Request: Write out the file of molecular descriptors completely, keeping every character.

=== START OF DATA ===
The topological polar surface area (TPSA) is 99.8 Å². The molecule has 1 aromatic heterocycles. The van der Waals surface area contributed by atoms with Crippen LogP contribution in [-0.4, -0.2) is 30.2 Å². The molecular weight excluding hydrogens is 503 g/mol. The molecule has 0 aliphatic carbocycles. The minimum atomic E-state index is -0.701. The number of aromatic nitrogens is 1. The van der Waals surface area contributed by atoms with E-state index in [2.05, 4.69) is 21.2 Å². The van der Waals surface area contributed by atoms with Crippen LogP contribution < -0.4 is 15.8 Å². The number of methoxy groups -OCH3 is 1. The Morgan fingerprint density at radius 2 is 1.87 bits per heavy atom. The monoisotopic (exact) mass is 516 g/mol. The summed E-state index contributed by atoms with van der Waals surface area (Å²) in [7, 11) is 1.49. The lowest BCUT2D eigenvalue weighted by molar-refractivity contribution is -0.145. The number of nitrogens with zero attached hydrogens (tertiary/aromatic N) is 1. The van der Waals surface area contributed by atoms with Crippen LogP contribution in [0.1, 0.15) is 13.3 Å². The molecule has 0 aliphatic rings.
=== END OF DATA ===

The topological polar surface area (TPSA) is 99.8 Å². The molecule has 1 aromatic heterocycles. The van der Waals surface area contributed by atoms with Crippen LogP contribution in [-0.4, -0.2) is 30.2 Å². The molecular weight excluding hydrogens is 503 g/mol. The molecule has 0 aliphatic carbocycles. The minimum atomic E-state index is -0.701. The number of aromatic nitrogens is 1. The van der Waals surface area contributed by atoms with E-state index in [2.05, 4.69) is 21.2 Å². The van der Waals surface area contributed by atoms with Crippen LogP contribution < -0.4 is 15.8 Å². The number of methoxy groups -OCH3 is 1. The Morgan fingerprint density at radius 2 is 1.87 bits per heavy atom. The monoisotopic (exact) mass is 516 g/mol. The summed E-state index contributed by atoms with van der Waals surface area (Å²) in [7, 11) is 1.49. The lowest BCUT2D eigenvalue weighted by molar-refractivity contribution is -0.145. The number of nitrogens with zero attached hydrogens (tertiary/aromatic N) is 1. The van der Waals surface area contributed by atoms with Crippen LogP contribution in [0.1, 0.15) is 13.3 Å². The molecule has 0 aliphatic rings.